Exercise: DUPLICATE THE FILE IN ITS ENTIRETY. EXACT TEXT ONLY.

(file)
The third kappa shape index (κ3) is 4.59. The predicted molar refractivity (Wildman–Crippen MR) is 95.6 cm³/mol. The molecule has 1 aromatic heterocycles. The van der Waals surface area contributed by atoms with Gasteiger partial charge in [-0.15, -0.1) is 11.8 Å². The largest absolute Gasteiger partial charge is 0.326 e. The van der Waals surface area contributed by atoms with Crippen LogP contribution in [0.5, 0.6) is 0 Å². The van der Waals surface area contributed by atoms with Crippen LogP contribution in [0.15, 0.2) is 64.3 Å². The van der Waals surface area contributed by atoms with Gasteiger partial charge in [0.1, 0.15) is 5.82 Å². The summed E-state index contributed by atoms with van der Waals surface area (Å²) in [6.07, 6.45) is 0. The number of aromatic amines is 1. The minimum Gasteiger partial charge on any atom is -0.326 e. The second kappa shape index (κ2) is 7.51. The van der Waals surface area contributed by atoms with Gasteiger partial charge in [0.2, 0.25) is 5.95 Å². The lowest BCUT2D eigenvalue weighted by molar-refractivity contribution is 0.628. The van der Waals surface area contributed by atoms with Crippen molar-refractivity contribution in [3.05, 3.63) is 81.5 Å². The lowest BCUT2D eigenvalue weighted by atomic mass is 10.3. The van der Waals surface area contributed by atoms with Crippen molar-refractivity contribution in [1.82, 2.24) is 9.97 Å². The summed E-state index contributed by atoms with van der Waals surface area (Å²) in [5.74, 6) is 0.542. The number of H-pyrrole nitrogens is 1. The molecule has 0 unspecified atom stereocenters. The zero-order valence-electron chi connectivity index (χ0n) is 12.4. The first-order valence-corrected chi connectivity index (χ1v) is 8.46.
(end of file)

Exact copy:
The third kappa shape index (κ3) is 4.59. The predicted molar refractivity (Wildman–Crippen MR) is 95.6 cm³/mol. The molecule has 1 aromatic heterocycles. The van der Waals surface area contributed by atoms with Gasteiger partial charge in [-0.15, -0.1) is 11.8 Å². The largest absolute Gasteiger partial charge is 0.326 e. The van der Waals surface area contributed by atoms with Crippen LogP contribution in [0.5, 0.6) is 0 Å². The van der Waals surface area contributed by atoms with Crippen LogP contribution in [0.15, 0.2) is 64.3 Å². The van der Waals surface area contributed by atoms with Gasteiger partial charge in [0.1, 0.15) is 5.82 Å². The summed E-state index contributed by atoms with van der Waals surface area (Å²) in [6.07, 6.45) is 0. The number of aromatic amines is 1. The minimum Gasteiger partial charge on any atom is -0.326 e. The second kappa shape index (κ2) is 7.51. The van der Waals surface area contributed by atoms with Gasteiger partial charge in [0.2, 0.25) is 5.95 Å². The lowest BCUT2D eigenvalue weighted by molar-refractivity contribution is 0.628. The van der Waals surface area contributed by atoms with Crippen molar-refractivity contribution in [3.05, 3.63) is 81.5 Å². The lowest BCUT2D eigenvalue weighted by atomic mass is 10.3. The van der Waals surface area contributed by atoms with Crippen molar-refractivity contribution in [1.82, 2.24) is 9.97 Å². The summed E-state index contributed by atoms with van der Waals surface area (Å²) in [5.74, 6) is 0.542. The number of H-pyrrole nitrogens is 1. The molecule has 0 unspecified atom stereocenters. The zero-order valence-electron chi connectivity index (χ0n) is 12.4. The first-order valence-corrected chi connectivity index (χ1v) is 8.46.